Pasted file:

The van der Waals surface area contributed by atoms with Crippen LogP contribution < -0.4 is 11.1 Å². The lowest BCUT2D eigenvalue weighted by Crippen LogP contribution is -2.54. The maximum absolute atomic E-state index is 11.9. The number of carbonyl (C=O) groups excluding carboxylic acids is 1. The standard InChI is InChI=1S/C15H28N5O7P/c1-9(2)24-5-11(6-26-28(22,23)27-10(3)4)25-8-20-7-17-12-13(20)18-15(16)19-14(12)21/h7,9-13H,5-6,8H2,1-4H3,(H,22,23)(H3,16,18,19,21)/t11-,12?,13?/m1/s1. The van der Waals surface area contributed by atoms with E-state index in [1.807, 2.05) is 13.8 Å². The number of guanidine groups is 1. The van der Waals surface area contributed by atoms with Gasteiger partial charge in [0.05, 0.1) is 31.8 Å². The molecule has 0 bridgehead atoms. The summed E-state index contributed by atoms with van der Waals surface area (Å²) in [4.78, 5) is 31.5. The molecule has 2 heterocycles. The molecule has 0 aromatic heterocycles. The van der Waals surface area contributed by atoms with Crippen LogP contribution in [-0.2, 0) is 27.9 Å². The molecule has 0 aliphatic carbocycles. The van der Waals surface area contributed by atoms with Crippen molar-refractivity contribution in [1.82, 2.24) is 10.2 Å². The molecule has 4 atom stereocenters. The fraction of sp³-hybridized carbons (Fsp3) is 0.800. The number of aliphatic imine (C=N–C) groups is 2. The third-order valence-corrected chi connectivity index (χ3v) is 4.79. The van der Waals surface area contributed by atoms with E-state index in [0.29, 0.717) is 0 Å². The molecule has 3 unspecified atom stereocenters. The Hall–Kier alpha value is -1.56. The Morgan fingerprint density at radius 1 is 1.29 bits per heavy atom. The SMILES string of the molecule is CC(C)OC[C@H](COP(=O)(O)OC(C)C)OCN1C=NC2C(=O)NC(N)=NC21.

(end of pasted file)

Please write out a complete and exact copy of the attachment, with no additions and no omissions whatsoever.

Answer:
The van der Waals surface area contributed by atoms with Crippen LogP contribution < -0.4 is 11.1 Å². The lowest BCUT2D eigenvalue weighted by Crippen LogP contribution is -2.54. The maximum absolute atomic E-state index is 11.9. The number of carbonyl (C=O) groups excluding carboxylic acids is 1. The standard InChI is InChI=1S/C15H28N5O7P/c1-9(2)24-5-11(6-26-28(22,23)27-10(3)4)25-8-20-7-17-12-13(20)18-15(16)19-14(12)21/h7,9-13H,5-6,8H2,1-4H3,(H,22,23)(H3,16,18,19,21)/t11-,12?,13?/m1/s1. The van der Waals surface area contributed by atoms with E-state index in [1.807, 2.05) is 13.8 Å². The number of guanidine groups is 1. The van der Waals surface area contributed by atoms with Gasteiger partial charge in [0.05, 0.1) is 31.8 Å². The molecule has 0 bridgehead atoms. The summed E-state index contributed by atoms with van der Waals surface area (Å²) in [4.78, 5) is 31.5. The molecule has 2 heterocycles. The molecule has 0 aromatic heterocycles. The van der Waals surface area contributed by atoms with Crippen LogP contribution in [-0.2, 0) is 27.9 Å². The molecule has 0 aliphatic carbocycles. The van der Waals surface area contributed by atoms with Crippen molar-refractivity contribution in [1.82, 2.24) is 10.2 Å². The molecule has 4 atom stereocenters. The fraction of sp³-hybridized carbons (Fsp3) is 0.800. The number of aliphatic imine (C=N–C) groups is 2. The third-order valence-corrected chi connectivity index (χ3v) is 4.79. The van der Waals surface area contributed by atoms with E-state index in [0.29, 0.717) is 0 Å². The molecule has 3 unspecified atom stereocenters. The Hall–Kier alpha value is -1.56. The Morgan fingerprint density at radius 1 is 1.29 bits per heavy atom. The SMILES string of the molecule is CC(C)OC[C@H](COP(=O)(O)OC(C)C)OCN1C=NC2C(=O)NC(N)=NC21.